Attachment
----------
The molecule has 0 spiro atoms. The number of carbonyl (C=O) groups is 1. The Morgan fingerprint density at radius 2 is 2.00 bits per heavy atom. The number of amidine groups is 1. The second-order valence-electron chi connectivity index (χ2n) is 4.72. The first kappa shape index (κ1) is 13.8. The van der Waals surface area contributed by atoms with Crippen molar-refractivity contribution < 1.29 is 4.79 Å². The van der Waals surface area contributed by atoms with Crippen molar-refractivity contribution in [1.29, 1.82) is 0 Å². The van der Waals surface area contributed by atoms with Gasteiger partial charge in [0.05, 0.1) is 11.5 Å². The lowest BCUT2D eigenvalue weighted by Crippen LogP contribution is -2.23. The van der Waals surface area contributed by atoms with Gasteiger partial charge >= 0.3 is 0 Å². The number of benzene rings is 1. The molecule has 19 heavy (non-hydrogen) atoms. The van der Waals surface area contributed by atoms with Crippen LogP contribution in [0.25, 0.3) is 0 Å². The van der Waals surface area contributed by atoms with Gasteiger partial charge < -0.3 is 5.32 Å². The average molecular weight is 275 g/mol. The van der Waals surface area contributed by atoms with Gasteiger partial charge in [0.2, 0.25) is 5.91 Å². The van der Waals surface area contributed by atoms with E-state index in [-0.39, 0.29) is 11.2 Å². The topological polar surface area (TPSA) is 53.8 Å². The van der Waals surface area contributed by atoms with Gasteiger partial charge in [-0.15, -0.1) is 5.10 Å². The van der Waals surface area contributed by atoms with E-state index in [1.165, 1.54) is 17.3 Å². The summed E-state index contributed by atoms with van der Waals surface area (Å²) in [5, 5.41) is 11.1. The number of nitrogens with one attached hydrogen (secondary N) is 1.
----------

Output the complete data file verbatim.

The molecule has 0 spiro atoms. The number of carbonyl (C=O) groups is 1. The Morgan fingerprint density at radius 2 is 2.00 bits per heavy atom. The number of amidine groups is 1. The second-order valence-electron chi connectivity index (χ2n) is 4.72. The first kappa shape index (κ1) is 13.8. The van der Waals surface area contributed by atoms with Crippen molar-refractivity contribution < 1.29 is 4.79 Å². The van der Waals surface area contributed by atoms with Crippen molar-refractivity contribution in [1.29, 1.82) is 0 Å². The van der Waals surface area contributed by atoms with Gasteiger partial charge in [0.05, 0.1) is 11.5 Å². The lowest BCUT2D eigenvalue weighted by Crippen LogP contribution is -2.23. The van der Waals surface area contributed by atoms with Gasteiger partial charge >= 0.3 is 0 Å². The number of benzene rings is 1. The molecule has 19 heavy (non-hydrogen) atoms. The van der Waals surface area contributed by atoms with Crippen LogP contribution in [0.25, 0.3) is 0 Å². The van der Waals surface area contributed by atoms with Gasteiger partial charge < -0.3 is 5.32 Å². The average molecular weight is 275 g/mol. The van der Waals surface area contributed by atoms with Gasteiger partial charge in [0.2, 0.25) is 5.91 Å². The van der Waals surface area contributed by atoms with E-state index in [-0.39, 0.29) is 11.2 Å². The topological polar surface area (TPSA) is 53.8 Å². The van der Waals surface area contributed by atoms with Gasteiger partial charge in [-0.15, -0.1) is 5.10 Å². The van der Waals surface area contributed by atoms with E-state index in [1.165, 1.54) is 17.3 Å². The summed E-state index contributed by atoms with van der Waals surface area (Å²) in [5, 5.41) is 11.1. The number of nitrogens with one attached hydrogen (secondary N) is 1.